Updated Feb 29, 2024 - Things to Do

Logan Square/Avondale crowned best food neighborhoods in Chicago

Photo of the outside of a restaurant

Customers dine at the Same Day Cafe in the Logan Square neighborhood in 2023. Photo: Scott Olson/Getty Images

It was extremely close until the very end, but Axios Chicago voters chose Logan Square/Avondale over West Loop as the city's best food neighborhood.

The big picture: Axios Chicago readers have crowned everything from the city's best newscaster to local commercial to park in recent months, and this week they turned their attention to a neighborhood culinary showdown.

  • Logan Square/Avondale was voted the best among such foodie favorites as West Loop, River North, Hyde Park, Pilsen and Chinatown.

Methodology: We could choose only 16 neighborhoods for the bracket, so we prioritized value, variety and access. But there were plenty deserving of mention, including runners-up Old Town, Albany Park and Grand Crossing.

Bracket: Axios Visuals
Bracket: Axios Visuals

Here is how the tournament played out, round by round:

The championship

West Loop vs. Logan Square/Avondale

West Loop has so many options for great food. The lineup is incredible, including celebrity chefs like Stephanie Izard and Paul Kahan.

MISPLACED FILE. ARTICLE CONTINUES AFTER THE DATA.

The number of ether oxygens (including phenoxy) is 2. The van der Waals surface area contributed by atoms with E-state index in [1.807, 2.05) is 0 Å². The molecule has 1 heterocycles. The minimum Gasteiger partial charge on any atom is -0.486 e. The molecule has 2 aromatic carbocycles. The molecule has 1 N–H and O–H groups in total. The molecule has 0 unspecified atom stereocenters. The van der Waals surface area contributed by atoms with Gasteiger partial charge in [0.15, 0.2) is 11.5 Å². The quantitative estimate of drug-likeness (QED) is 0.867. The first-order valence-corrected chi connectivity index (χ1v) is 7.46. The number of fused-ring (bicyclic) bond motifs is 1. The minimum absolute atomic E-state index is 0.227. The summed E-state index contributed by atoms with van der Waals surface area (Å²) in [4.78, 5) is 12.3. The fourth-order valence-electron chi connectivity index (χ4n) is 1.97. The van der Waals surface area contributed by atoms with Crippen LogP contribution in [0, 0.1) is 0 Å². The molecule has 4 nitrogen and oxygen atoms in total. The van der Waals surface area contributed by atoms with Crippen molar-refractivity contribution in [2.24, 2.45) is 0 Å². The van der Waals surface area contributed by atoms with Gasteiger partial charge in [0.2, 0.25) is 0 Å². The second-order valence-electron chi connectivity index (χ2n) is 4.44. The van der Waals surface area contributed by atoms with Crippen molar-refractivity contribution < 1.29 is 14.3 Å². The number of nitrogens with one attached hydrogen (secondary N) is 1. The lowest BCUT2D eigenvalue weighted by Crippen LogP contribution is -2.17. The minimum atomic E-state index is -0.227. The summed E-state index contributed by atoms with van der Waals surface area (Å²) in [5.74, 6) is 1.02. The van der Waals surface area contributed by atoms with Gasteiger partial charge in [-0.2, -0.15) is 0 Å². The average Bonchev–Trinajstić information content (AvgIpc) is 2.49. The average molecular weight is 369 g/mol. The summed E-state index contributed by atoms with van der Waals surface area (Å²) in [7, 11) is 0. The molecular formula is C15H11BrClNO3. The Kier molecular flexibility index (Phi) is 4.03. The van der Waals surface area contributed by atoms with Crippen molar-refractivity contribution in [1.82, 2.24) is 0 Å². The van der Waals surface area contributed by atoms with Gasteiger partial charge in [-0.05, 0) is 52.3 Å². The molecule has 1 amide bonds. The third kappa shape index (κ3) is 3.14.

Logan Square/Avondale boasts the same culinary delights, and even goes further with more mom-and-pop restaurants than the West Loop, including Cafe Con Leche.

Third-round matchups

West Loop vs. Chinatown

West Loop was once called "Restaurant Row" for a reason, and it doesn't disappoint with places like Lena Brava and Nobu, while also featuring great moderately priced chains like Tacombi and Bonci.

Chinatown boasts pork buns at Chiu Quon Bakery and dim sum at Cai, while sporting a viral bubble tea hit at Joy Yee.

Logan Square/Avondale vs. Fulton Market

Logan Square is right where it is supposed to be in this tournament, thanks to awesome spots like Paulie Gee's, Revolution, Lonesome Rose and Bang Bang Pie.

Fulton Market is all restaurants (and Google). Oriole and Gaijin bring the critics to the neighborhood, while Publican Quality Meats and Kuma's give you diverse options.

Second-round matchups

West Loop vs. Andersonville

West Loop features restaurants like Avec, Trivoli Tavern and Monteverde. It also has a few independent gems like J.P. Graziano's and the Palace Grill, which recently was gutted by a fire.

Andersonville has Little Bad Wolf, m. henry and Taste of Heaven. Not to mention the Middle East Bakery & Grocery and Calo's.

Chinatown vs. Pilsen

Chinatown is a culinary rollercoaster, with amazing spots like Qing Xiang Yuan Dumplings, MingHin and Triple Crown.